I think Phil is still smarting from the time I passed him in the finish chute and said “c’mon old man” to him.
It's funnier when the "old man" is younger than the speaker. :-)
Even if he is a young whippersnapper from my perspective, from the perspective of society as a whole, I think he qualifies as old man.
Though among the orienteering population perhaps he is right about the median age?
Perhaps amongst the US orienteering population, anyway.
International, too. Based on my observations at World masters competitions over the last 9 years or so, the modal YOB is 1947. So Phil is on the young side in that gathering.
I guess I´m still a junior then...
Well, I suppose one might expect a slightly higher median age at an event where there is a low-end cutoff at 35 years of age. Looking at the participants in the 6th stage of the Swiss Orienteering Week this year, for example, well over half of the women's entries were in categories under 35 years of age (though that was not quite the case for the men). But the median age at the SOW would certainly have left Phil in the old-guy class. I'm sure the same sort of thing would show up at an event like the O-Ringen with 10 times the participants of the SOW (but requiring the addition of a lot more numbers to get some idea of the median age).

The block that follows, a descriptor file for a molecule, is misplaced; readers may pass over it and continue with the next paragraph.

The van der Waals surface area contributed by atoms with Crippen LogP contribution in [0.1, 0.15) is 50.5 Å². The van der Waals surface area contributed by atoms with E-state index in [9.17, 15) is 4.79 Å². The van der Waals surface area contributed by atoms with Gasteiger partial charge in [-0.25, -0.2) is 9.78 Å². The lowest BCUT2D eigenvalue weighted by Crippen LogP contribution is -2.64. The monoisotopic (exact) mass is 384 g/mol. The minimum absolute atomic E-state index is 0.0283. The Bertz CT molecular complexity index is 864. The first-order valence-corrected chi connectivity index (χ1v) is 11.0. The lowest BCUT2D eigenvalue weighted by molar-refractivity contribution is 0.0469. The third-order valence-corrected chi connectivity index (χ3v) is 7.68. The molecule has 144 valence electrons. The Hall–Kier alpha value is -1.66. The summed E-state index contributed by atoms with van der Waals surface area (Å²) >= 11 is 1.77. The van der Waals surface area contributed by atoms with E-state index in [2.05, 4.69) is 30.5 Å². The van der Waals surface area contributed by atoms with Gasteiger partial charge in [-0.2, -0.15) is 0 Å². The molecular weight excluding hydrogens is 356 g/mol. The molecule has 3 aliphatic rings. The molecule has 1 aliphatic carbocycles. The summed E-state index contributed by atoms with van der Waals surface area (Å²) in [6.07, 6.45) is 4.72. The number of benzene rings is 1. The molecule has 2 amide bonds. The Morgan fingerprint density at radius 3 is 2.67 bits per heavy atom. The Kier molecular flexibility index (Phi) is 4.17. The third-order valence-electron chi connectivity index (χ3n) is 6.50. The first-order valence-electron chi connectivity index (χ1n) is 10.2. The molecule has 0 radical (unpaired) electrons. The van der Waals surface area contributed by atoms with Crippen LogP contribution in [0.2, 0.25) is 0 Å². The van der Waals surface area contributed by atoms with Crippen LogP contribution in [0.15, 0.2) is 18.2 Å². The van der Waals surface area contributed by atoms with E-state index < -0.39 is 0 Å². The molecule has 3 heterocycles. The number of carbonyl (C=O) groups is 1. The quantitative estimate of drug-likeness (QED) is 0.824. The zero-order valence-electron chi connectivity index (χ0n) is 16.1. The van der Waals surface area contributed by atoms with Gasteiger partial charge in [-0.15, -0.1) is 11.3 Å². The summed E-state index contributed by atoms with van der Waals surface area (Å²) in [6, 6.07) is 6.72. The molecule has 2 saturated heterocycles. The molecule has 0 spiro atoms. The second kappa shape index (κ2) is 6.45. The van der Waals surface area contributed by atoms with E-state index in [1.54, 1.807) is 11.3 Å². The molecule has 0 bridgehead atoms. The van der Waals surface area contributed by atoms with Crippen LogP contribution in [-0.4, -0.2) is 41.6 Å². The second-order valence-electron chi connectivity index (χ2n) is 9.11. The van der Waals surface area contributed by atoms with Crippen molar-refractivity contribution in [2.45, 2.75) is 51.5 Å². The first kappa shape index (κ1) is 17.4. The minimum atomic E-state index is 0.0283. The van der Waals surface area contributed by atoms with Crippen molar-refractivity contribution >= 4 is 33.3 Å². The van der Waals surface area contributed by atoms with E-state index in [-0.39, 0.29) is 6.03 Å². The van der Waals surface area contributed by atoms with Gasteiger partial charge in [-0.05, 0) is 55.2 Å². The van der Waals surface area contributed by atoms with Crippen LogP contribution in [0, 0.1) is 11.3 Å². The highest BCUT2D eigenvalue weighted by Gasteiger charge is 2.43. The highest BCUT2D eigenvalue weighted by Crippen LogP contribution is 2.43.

I think I have been to 5 WMOCs, and my class has always been the most numerous, whether it was M-60, M-65 or M-70. Don’t know how long that can keep up.
Probably not a lot longer unless retirement ages keep going up in other countries. A lot of people seem to find it easier to get away to sports events in the first few years after they are no longer tied down to a job.
In rogaining, a dropping off in the older age end of the spectrum seems to happen a bit faster. At the WRC in Spain this year there were 24 teams in the under 23 age category, 145 in the between 23 and 40 bracket, 126 in the 40 to 55 range, 52 in the 55-65 group, and 28 left in the over 65 dregs. I don't know how many people besides myself were over 75 in that last bunch of people (at least two others that I met, but I think not many). And since the categories for teams are related to the most restrictive category that either team member might be in, a few of the people in the numbers may really belong in an older category, but not be shown because of a younger teammate--sometimes a child). But the overall picture is most people in the under 40 category, and a steady dropping off with age. Not many, if any, over 80 this year, and I think none over 85 ever at a WRC. (Of course, with even the over 65 category a relatively recent addition, maybe there is less incentive for an older team to try competing).